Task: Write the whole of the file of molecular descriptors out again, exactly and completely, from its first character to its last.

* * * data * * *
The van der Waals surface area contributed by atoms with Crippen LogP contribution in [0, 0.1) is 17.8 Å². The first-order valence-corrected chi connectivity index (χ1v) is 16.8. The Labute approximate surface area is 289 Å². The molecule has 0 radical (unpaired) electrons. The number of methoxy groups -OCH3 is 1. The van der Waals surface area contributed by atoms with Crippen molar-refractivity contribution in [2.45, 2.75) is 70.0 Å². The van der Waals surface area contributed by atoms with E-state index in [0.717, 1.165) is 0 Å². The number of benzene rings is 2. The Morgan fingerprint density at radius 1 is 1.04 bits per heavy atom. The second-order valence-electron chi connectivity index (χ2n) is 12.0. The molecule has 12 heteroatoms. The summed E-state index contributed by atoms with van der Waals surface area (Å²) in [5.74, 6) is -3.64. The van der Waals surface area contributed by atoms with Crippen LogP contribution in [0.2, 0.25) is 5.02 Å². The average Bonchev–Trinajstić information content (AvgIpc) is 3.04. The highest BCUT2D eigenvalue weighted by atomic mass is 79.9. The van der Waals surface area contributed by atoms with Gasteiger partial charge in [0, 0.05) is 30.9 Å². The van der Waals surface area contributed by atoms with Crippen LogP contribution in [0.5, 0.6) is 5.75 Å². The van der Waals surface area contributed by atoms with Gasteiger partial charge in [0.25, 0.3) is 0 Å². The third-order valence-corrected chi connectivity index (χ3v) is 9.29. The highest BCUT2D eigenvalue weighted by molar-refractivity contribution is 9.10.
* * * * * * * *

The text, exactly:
The van der Waals surface area contributed by atoms with Crippen LogP contribution in [0, 0.1) is 17.8 Å². The first-order valence-corrected chi connectivity index (χ1v) is 16.8. The Labute approximate surface area is 289 Å². The molecule has 0 radical (unpaired) electrons. The number of methoxy groups -OCH3 is 1. The van der Waals surface area contributed by atoms with Crippen molar-refractivity contribution in [2.45, 2.75) is 70.0 Å². The van der Waals surface area contributed by atoms with E-state index in [0.717, 1.165) is 0 Å². The number of benzene rings is 2. The Morgan fingerprint density at radius 1 is 1.04 bits per heavy atom. The second-order valence-electron chi connectivity index (χ2n) is 12.0. The molecule has 12 heteroatoms. The summed E-state index contributed by atoms with van der Waals surface area (Å²) in [5.74, 6) is -3.64. The van der Waals surface area contributed by atoms with Crippen LogP contribution in [0.2, 0.25) is 5.02 Å². The average Bonchev–Trinajstić information content (AvgIpc) is 3.04. The highest BCUT2D eigenvalue weighted by atomic mass is 79.9. The van der Waals surface area contributed by atoms with Gasteiger partial charge in [0, 0.05) is 30.9 Å². The van der Waals surface area contributed by atoms with Crippen LogP contribution in [0.5, 0.6) is 5.75 Å². The van der Waals surface area contributed by atoms with Gasteiger partial charge in [0.25, 0.3) is 0 Å². The third-order valence-corrected chi connectivity index (χ3v) is 9.29. The highest BCUT2D eigenvalue weighted by molar-refractivity contribution is 9.10.